GAO, Mali — France’s defense minister reaffirmed Friday that his country will keep 1,000 of its troops in Mali to fight radical Islamist militants even after the arrival later this year of more than 12,000 United Nations peacekeepers.
In a visit to the volatile northeastern city of Gao, Defense Minister Jean-Yves Le Drian addressed reporters a day after the UN Security Council authorized the deployment of the peacekeeping force.
‘‘From now on we are in the postwar phase. The UN resolution adopted yesterday will allow for the arrival of a force to stabilize the country,’’ he told reporters. ‘‘But France will keep about 1,000 soldiers to carry on with military operations.’’
Some Malians are questioning how successful the United Nations peacekeeping mission to their country will be given its limited mandate and the volatile mix of armed groups across the north.
The UN force is tasked with helping to restore peace after a French-led military operation was launched in January to dislodge radical Islamist fighters who had seized control of the country’s vast north.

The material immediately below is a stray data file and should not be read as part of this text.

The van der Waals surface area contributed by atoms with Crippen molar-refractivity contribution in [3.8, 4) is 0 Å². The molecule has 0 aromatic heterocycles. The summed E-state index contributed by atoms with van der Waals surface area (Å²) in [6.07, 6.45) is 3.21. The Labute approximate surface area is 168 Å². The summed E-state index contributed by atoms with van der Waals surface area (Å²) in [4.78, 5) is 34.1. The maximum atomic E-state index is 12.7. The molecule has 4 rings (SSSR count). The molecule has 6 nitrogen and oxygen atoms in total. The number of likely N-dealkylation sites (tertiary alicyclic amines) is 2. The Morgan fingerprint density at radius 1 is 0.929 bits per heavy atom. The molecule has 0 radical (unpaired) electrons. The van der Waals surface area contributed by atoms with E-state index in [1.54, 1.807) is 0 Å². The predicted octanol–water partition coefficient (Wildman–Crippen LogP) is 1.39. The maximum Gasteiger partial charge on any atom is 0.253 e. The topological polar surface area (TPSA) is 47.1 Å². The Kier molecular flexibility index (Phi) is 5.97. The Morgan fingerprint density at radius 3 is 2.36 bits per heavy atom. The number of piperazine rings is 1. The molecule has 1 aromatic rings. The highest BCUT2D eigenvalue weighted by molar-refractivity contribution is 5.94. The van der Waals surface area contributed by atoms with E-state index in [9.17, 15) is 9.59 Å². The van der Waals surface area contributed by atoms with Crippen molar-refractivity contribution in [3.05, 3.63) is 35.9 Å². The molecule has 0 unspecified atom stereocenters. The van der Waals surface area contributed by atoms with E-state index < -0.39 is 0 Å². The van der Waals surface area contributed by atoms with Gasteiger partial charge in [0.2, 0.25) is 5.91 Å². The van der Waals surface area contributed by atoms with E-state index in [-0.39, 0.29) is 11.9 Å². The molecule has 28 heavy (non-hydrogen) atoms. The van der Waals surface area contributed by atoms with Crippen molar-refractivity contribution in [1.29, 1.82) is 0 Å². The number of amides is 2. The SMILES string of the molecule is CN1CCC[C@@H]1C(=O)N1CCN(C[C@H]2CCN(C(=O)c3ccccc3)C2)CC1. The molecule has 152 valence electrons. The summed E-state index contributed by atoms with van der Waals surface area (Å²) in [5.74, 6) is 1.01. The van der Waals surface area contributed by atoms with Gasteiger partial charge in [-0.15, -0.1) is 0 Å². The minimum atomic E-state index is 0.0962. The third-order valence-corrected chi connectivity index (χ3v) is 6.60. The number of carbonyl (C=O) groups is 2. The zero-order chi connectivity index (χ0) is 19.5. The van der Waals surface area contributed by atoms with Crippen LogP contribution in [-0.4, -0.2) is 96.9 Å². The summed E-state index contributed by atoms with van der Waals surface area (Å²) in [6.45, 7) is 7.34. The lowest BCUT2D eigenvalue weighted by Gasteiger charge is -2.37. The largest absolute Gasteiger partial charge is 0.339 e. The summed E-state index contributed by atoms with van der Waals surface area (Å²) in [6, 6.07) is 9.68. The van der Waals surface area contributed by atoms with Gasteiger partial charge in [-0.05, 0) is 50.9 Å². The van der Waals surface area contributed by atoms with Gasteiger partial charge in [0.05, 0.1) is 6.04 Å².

However, the UN peacekeepers will not be authorized to launch offensive military operations or chase terrorists in the desert, which French forces will continue to do, although France is aiming to downscale its presence in its former colony by year’s end.
Daouda Sangare, an entrepreneur in Bamako, questioned how much the peacekeepers would do to protect civilians because of their limited mandate.
Other UN peacekeepers in Africa have been accused of failing to protect local populations from attack, he said.